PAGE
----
Thorn, S., S. A. B. Werner, J. Wohlfahrt, C. Bässler, S. Seibold, P. Quillfeldt and J. Müller. 2016. Response of bird assemblages to windstorm and salvage logging - Insights from analyses of functional guild and indicator species. Ecological Indicators 65:142-148. PDF
Ulyshen, M. D., J. Müller and S. Seibold. 2016. Bark coverage and insects influence wood decomposition: Direct and indirect effects. Applied Soil Ecology 105:25-30. PDF
Müller, J., S. Thorn, R. Baier, K. Sagheb-Talebi, H. V. Barimani, S. Seibold, M. D. Ulyshen and M. M. Gossner. 2015. Protecting the forests while allowing removal of damaged trees may imperil saproxylic insect biodiversity in the Hyrcanian beech forests of Iran. Conservation Letters DOI:10.1111/conl.12187. PDF
Seibold, S., R. Brandl, J. Buse, T. Hothorn, J. Schmidl, S. Thorn and J. Müller. 2015. Association of extinction risk of saproxylic beetles with ecological degradation of forests in Europe. Conservation Biology 29:382-390. PDF
Seibold, S., C. Bässler, R. Brandl, M. M. Gossner, S. Thorn, M. D. Ulyshen and J. Müller. 2015. Experimental studies of dead-wood biodiversity - A review identifying global gaps in knowledge. Biological Conservation 191:139-149. PDF1, PDF2
Thorn, S., H. H. Hacker, S. Seibold, H. Jehl, C. Bässler and J. Müller. 2015. Guild-specific responses of forest Lepidoptera highlight conservation-oriented forest management – Implications from conifer-dominated forests. Forest Ecology and Management 337:41-47. PDF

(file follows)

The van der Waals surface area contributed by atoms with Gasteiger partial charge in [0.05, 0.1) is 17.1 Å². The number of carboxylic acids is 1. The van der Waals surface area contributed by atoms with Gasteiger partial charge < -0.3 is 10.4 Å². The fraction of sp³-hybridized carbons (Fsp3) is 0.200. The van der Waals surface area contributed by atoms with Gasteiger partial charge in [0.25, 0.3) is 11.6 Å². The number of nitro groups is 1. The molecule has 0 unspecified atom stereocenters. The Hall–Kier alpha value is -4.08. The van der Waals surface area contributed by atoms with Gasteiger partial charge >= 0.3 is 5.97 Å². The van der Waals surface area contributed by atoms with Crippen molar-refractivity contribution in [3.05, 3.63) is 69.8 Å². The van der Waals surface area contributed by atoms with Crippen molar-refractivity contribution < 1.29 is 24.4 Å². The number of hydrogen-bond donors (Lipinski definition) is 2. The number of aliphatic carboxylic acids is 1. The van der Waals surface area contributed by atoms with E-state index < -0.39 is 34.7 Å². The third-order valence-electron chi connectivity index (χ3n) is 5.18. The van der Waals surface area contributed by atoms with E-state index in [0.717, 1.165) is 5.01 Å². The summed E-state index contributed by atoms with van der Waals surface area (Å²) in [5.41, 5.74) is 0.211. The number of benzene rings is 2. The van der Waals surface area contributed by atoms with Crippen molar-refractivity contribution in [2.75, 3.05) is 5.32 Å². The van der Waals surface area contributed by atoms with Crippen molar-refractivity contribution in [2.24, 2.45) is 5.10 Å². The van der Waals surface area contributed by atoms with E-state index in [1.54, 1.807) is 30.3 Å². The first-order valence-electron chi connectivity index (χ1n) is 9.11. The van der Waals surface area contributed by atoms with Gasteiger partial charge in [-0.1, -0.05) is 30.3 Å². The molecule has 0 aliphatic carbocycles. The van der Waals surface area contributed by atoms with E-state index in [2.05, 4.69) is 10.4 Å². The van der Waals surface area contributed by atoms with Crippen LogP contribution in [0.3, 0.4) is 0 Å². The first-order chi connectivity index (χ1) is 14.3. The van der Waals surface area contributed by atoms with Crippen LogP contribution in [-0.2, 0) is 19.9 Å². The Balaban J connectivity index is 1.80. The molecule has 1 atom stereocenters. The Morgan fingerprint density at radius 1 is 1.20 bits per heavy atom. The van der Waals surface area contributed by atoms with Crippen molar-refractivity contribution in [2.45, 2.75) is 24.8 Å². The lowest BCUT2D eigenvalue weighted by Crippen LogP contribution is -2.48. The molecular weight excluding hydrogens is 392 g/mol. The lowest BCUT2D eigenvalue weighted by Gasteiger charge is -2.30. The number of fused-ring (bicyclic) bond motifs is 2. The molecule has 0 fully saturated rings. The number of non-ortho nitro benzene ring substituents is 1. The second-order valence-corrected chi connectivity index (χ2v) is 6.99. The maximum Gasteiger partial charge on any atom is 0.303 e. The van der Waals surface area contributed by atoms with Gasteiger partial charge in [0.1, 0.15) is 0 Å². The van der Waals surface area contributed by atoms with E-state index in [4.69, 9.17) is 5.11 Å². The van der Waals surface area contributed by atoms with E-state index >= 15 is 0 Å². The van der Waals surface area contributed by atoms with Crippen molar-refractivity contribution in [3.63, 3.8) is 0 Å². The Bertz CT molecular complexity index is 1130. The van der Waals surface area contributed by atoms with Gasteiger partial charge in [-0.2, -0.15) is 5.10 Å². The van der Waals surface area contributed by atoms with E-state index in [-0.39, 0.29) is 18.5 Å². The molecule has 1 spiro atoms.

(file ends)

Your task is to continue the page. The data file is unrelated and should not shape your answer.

Winter, M.-B., C. Ammer, R. Baier, D. C. Donato, S. Seibold and J. Müller. 2015. Multi-taxon alpha diversity following bark beetle disturbance: Evaluating multi-decade persistence of a diverse early-seral phase. Forest Ecology and Management 338:32-45. PDF
Seibold, S., C. Bässler, P. Baldrian, S. Thorn, J. Müller, and M. M. Gossner. 2014. Wood resource and not fungi attract early-successional saproxylic species of Heteroptera – an experimental approach. Insect Conservation and Diversity 7:533-542. PDF
Seibold, S., A. Hempel, S. Piehl, C. Bässler, R. Brandl, S. Rösner and J. Müller. 2013. Forest vegetation structure has more influence on predation risk of artificial ground nests than human activities. Basic and Applied Ecology 14:687-693. PDF
Seibold, S., J. Buchner, C. Bässler and J. Müller. 2013. Ponds in acidic mountains are more important for bats in providing drinking water than insect prey. Journal of Zoology 290:302-308. PDF
Articles in non-peer-reviewed journals
Seibold, S. and F. Leibl. 2015. Vier bundesweite Eckpfeiler gegen den Artenschwund bei Totholzbewohnern. AFZ-Der Wald 8:23-24.
Thorn, S., M.-B. Winter, H. Bussler and S. Seibold. 2014. Forstdiensthütten als wichtige Quartiere im Bergwald. AFZ-Der Wald 9:31-32.
Müller, J., S. Seibold, S. Werner and S. Thorn. 2014. Die Rückkehr des Habichtskauzes in den Bayerischen Wald. Der Falke, Sonderheft 47-49.
Müller, J., S. Seibold and S. Thorn. 2014. Fledermausforschung im Nationalpark Bayerischer Wald. AFZ-Der Wald 9:29-30.
Seibold, S. and A. Fischer. 2013. Suppression of alien invasive species by traditional land use forms: Amorpha fruticosa L. in the Croatian nature park Lonjsko Polje. Sauteria 20:265-276.